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CT of Hepatoma

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MRI of Hepatoma

Hepatoma or Hepatocellular Carcinoma

Start with some of the best medical sites on hepatoma: ASCO, the NCI, and the NCCN. liver anatomy here, ACS update

SCIENCE NEWS  June 04, 2007 A kidney cancer drug became the first medicine to extend the life of patients with advanced liver cancer in a large study, adding about three months to survival compared with a placebo, according to a data released on Monday. The trial found the biotechnology drug, Nexavar, by German drugmaker Bayer AG and its U.S. partner Onyx Pharmaceuticals Inc., extended survival by 10.7 months, compared with 7.9 months for a placebo -- a 44 percent survival benefit. Of the roughly 100 clinical trials in liver cancer in 30 years, all have been negative, according to Joseph Llovet, director of liver cancer research at Mount Sinai School of Medicine in New York, who led the trial.

Surgery is the best treatment but most patients are not candidates for curative surgery so other techniques like radiofrequency ablation,  hepatic artery chemoembolization or radiation are often used (go here and here).

Some of the recent studies using radiation are noted here , here , here and here

from the NCI: 

Hepatocellular carcinoma is a tumor that is relatively uncommon in the United States, although its incidence is rising, principally in relation to the spread of hepatitis C infection. It is the most common cancer in some parts of the world, with more than one million new cases diagnosed each year. Hepatocellular carcinoma is potentially curable by surgical resection, but surgery is the treatment of choice for only the small fraction of patients with localized disease.

Prognosis depends on the degree of local tumor replacement and the extent of liver function impairment. Therapy other than surgical resection is best administered as part of a clinical trial. Such trials evaluate the efficacy of systemic or infusional chemotherapy, hepatic artery ligation or embolization, percutaneous ethanol injection, radiofrequency ablation, cryotherapy, and radiolabeled antibodies, often in conjunction with surgical resection and/or radiation therapy. In some studies of these approaches, long remissions have been reported.  A few patients may be candidates for liver transplantation, but the limited availability of livers for transplantation restricts the use of this approach.

from the NCCN:

Surgery, including transplantation, remains the only curative modality for hepatocellular cancer. In liver transplantation recipients, 5-year survival has been reported to be as high as 75%, which exceeds survival after resection or ablation. The United Network for Organ Sharing (UNOS) criteria for liver transplant include patients who are not candidates for resection who have (1) a single tumor that is 5 cm or less in diameter, or who have 2 to 3 tumors, each 3 cm or less in diameter; (2) no macrovascular invasion; and (3) no extrahepatic spread to surrounding lymph nodes, lungs, abdominal organs, or bone. The single uniform negative prognostic finding for transplantation ishistopathologic evidence of vascular invasion.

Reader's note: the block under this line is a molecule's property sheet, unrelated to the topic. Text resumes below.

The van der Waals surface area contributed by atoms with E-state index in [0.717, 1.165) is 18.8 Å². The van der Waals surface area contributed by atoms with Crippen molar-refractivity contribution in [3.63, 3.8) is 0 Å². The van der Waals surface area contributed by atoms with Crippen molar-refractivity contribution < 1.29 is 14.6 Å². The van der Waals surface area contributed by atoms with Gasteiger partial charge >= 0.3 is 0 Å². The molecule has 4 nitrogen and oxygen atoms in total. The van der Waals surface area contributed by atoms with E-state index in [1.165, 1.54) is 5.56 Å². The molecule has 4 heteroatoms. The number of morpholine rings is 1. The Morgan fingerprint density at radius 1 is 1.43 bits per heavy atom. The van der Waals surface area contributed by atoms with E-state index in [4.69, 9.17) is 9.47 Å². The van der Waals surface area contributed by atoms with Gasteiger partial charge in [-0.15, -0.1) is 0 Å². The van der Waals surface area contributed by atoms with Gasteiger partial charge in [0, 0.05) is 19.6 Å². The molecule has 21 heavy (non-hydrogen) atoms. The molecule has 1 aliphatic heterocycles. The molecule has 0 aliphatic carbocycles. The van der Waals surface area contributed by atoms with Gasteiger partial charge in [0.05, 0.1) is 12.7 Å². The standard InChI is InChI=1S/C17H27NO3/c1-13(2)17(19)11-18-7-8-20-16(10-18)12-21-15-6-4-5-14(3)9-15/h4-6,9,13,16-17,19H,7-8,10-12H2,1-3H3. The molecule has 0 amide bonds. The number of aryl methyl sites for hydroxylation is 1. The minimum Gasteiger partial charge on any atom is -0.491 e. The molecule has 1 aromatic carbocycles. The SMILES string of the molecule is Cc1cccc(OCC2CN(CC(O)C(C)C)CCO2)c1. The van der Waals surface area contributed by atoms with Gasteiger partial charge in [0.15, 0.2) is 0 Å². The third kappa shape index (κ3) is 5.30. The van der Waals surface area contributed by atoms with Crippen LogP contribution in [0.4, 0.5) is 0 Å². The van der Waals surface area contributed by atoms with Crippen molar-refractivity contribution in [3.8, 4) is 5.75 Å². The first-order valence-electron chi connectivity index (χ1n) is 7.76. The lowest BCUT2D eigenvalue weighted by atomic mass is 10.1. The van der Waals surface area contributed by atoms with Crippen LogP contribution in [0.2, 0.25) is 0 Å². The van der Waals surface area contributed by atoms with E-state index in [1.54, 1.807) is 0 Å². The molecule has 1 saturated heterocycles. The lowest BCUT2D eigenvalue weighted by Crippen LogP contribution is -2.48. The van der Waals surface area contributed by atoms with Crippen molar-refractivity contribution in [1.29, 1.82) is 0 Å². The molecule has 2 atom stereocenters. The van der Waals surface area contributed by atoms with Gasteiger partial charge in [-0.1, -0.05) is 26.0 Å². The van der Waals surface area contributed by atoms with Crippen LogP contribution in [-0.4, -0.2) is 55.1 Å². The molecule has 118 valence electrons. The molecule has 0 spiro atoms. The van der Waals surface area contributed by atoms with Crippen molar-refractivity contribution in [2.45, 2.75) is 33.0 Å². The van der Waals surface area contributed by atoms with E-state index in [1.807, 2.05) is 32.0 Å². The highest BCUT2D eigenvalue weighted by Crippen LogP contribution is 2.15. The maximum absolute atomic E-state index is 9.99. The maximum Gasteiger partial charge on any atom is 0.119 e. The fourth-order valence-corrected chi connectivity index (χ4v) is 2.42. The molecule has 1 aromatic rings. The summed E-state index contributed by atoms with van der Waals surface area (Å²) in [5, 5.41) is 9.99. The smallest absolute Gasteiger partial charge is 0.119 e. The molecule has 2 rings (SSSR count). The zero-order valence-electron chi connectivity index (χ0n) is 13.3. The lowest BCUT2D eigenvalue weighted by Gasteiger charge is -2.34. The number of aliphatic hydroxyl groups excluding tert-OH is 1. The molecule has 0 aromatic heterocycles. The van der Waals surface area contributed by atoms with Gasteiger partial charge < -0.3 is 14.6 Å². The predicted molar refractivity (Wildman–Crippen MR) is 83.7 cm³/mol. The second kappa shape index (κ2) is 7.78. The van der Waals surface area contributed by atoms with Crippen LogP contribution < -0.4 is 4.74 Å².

Patients With Unresectable and Inoperable Disease or Those Who Decline Surgery. Alternative therapies for patients with unresectable disease or those who decline surgery include clinical trial, ablative therapy (eg, radiofrequency, alcohol, cryotherapy, microwave), chemoembolization, chemotherapy plus radiation in a clinical trial, conformal radiation, radiotherapeutic microspheres, supportive care, and systemic or intra-arterial chemotherapy in a clinical trial. Patients with inoperable disease are those who should not undergo surgery because of performance status, comorbidity, or extent of liver disease. Options for patients with cancer-related symptoms include clinical trial, ablative therapy (eg, radiofrequency alcohol, cryotherapy, microwave), chemoembolization (contraindicated in cases of main portal thrombosis or Child-Pugh class C score), conformal or stereotactic radiation, radiotherapeutic microspheres, and supportive care. Chemoembolization, ablation, and conformal or stereotactic radiotherapy have produced local control in some patients. All of these modalities have limitations, such as the size and number of lesions, potential toxicities, and a questionable effect on long-term survival. For patients without cancer-related symptoms, options include participation in a clinical trial or ablation of small-volume disease. Patients with metastatic disease may be offered supportive care or therapy as part of a clinical trial. Unfortunately, there is no proven advantage of single-agent or combination chemotherapy in these patients.